I've never been completely "normal" in any sense of the word. I've always dressed differently, listened to different music, had different and occasionally unorthodox tastes and aspirations. She was the sort of person to always ridicule people for that. It was done in a friendly sort of way, but it was nevertheless ridicule. It made her uncomfortable when people were different and unusual, so she put them down instead. I've always had the sense that she felt embarassed to be around me because I was so different.
So enter boyfriend, around grade 8ish. Overnight boyfriend became her entire social life. Every afternoon and weekend was spent with him and every conversation was about him. I can understand that happening at the start of a relationship, but in the subsequent years, it didn't stop. If anything, it got worse. She converted to his religion and then every waking hour not spent with him was spent at his church.
Personally I don't like boyfriend, for reasons which I can't put my finger on. I mean, he's a pretty honest person with strong values and he seems pretty nice to her and to others, but with that relationship came the out and out rejection of practically every other person in her life, including her own family. When people like me started to suggest that maybe it wasn't really all that good an idea to be spending so much time with him and neglecting all her other friends we'd get brushed off or ignored or ridiculed because our opinions were not valid in any way. So we kept inviting her to things knowing full well she'd find an excuse to not come.
Meanwhile I'd ended up in a film class with her in high school and we were in the same project groups together. When we sat around trying to decide what we wanted to do for projects, she was usually the one vetoing my ideas. In fact, any time anyone came up with anything that was kind of creative or unique, she did her best to shoot it down, while at the same time, not coming up with any better ideas. It's not fun to work under those conditions.
It wasn't much different when we were on a field trip to Italy. I would suggest doing or seeing something and she'd veto. I am of the opinion that if you're in a foreign country and you won't be back soon, if ever, then you should try to go and do and experience as many things as possible. She was of the opinion that one should sit inside the hotel room for as long as possible, and since we weren't supposed to go out alone, that's where I ended up spending my evenings in Italy.
So since high school I haven't seen her much. It's not through lack of trying. It's just that she won't come to anything we invite her to, and for the most part, she won't invite many of us to anything she's doing either. Not that she ever does much. Watches tv, uses the computer, sits around doing nothing.
Enter baby, who was born about a year ago. Baby at the same time represented one more reason why she couldn't do anything with any of us, but presented an opportunity as well. We offered to help out with babysitting and things if she needed it, all she had to do was call. She never did, of course. She preferred to sit around at home all day and blog about how she was so depressed and felt shut in and like she wasn't getting any help with anything and et cetera ad nauseum.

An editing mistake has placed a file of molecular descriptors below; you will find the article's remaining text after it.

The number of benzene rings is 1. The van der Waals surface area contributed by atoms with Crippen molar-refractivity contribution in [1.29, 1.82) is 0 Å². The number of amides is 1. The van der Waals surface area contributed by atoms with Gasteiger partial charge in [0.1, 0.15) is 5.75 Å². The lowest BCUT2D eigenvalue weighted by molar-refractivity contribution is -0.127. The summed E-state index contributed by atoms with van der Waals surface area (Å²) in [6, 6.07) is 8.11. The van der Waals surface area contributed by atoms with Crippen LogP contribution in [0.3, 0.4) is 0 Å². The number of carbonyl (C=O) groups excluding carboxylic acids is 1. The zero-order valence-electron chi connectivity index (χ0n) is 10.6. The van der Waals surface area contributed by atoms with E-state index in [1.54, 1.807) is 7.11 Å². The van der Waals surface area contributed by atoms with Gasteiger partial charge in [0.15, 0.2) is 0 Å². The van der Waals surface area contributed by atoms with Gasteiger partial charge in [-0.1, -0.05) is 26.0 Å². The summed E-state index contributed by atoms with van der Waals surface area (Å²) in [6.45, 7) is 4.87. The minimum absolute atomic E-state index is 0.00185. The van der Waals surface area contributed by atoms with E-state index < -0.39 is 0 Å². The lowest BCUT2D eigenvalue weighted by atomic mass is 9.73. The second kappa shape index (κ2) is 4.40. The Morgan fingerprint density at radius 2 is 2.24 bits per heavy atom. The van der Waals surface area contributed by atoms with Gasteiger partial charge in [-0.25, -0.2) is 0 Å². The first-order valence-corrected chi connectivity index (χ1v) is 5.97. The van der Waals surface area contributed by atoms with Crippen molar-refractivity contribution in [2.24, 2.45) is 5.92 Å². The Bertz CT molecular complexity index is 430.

So, for her birthday in November, being the suckers we are, we all pitched in and bought her a gift certificate to a nice restaurant and offered to provide some free babysitting so that she and the boyfriend could have a nice night out, the first nice night out for them in at least a year. Once again the offer was refused, because "she didn't feel comfortable leaving him with any of us."
The question is when do you give up and stop trying? The moment she told us she didn't trust us with her child is the moment we did. In hindsight, we should have done it earlier, because that way we probably wouldn't have been as angry and upset about it.
So now all of a sudden we're all invited to the wedding this summer. It's the first thing she's invited me to since her 14th birthday party, and I get the impression that boyfriend has a lot of friends and family, and her side of the church is looking pretty pathetic in comparison. Otherwise why invite me? My presence alone will probably embarass her.
The more I think about it, the less inclined I am to go. I stewed about this all afternoon and when it was mentioned over post-bowling deserts it exploded into some pretty angry monologues because it seems that pretty much everyone feels the same way about it, so I feel better now, knowing that I'm not alone.
Posted by erin at 2:39 AM
Tuesday, May 08, 2007
True story: the first time I saw this video I was in a dentist's chair.
Routine checkup. Well, it was sort of our first checkup. We went to our dentist's office one day to find that it wasn't there anymore and no one had told us it was moving or shutting down.
So we went to another dentist, and they did all the obligatory first-visit stuff: the interview, the questionaire checklist, the myriad of x-rays, the obligatory "you're missing such-and-such teeth on your bottom set..." "yes, I know, they were taken out when I was 11..." "why the hell would they take those teeth out? no one ever removes those teeth..."
I clearly remember them taking out those teeth and wishing that they had injected some anaesthetic into my neck too, because they had damn good roots on them and they were not coming out thankyouverymuch and it was taking all of the neck strength I had to keep my head down. The dentist finally had to call in an assistant to hold my head down so that she could yank it out.